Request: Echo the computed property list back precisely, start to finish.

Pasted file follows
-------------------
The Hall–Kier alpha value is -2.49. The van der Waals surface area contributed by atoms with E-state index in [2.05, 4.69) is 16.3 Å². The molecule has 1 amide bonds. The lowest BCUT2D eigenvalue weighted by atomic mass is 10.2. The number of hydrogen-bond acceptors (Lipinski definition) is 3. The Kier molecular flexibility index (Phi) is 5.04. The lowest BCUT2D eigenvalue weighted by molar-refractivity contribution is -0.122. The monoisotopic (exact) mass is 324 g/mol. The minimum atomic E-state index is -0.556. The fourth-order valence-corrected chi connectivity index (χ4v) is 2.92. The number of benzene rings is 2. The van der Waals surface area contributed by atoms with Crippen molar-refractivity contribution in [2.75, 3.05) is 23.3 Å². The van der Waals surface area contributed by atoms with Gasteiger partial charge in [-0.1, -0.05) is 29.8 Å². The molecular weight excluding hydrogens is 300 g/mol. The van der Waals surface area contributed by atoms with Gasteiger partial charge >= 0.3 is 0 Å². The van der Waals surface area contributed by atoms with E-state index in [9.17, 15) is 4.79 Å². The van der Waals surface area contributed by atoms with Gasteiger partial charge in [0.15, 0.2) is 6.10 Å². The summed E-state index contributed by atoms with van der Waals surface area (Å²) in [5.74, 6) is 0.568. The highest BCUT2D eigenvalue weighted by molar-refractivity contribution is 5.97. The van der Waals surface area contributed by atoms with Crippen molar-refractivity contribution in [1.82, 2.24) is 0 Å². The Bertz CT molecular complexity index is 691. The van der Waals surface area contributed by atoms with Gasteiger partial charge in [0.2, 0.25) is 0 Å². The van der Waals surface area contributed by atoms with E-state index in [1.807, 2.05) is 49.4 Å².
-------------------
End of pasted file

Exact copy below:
The Hall–Kier alpha value is -2.49. The van der Waals surface area contributed by atoms with E-state index in [2.05, 4.69) is 16.3 Å². The molecule has 1 amide bonds. The lowest BCUT2D eigenvalue weighted by atomic mass is 10.2. The number of hydrogen-bond acceptors (Lipinski definition) is 3. The Kier molecular flexibility index (Phi) is 5.04. The lowest BCUT2D eigenvalue weighted by molar-refractivity contribution is -0.122. The monoisotopic (exact) mass is 324 g/mol. The minimum atomic E-state index is -0.556. The fourth-order valence-corrected chi connectivity index (χ4v) is 2.92. The number of benzene rings is 2. The van der Waals surface area contributed by atoms with Crippen molar-refractivity contribution in [2.75, 3.05) is 23.3 Å². The van der Waals surface area contributed by atoms with Gasteiger partial charge in [-0.1, -0.05) is 29.8 Å². The molecular weight excluding hydrogens is 300 g/mol. The van der Waals surface area contributed by atoms with Gasteiger partial charge >= 0.3 is 0 Å². The van der Waals surface area contributed by atoms with E-state index in [9.17, 15) is 4.79 Å². The van der Waals surface area contributed by atoms with Gasteiger partial charge in [0.15, 0.2) is 6.10 Å². The summed E-state index contributed by atoms with van der Waals surface area (Å²) in [5.74, 6) is 0.568. The highest BCUT2D eigenvalue weighted by molar-refractivity contribution is 5.97. The van der Waals surface area contributed by atoms with Crippen molar-refractivity contribution in [1.82, 2.24) is 0 Å². The Bertz CT molecular complexity index is 691. The van der Waals surface area contributed by atoms with Gasteiger partial charge in [0.2, 0.25) is 0 Å². The van der Waals surface area contributed by atoms with E-state index in [1.807, 2.05) is 49.4 Å².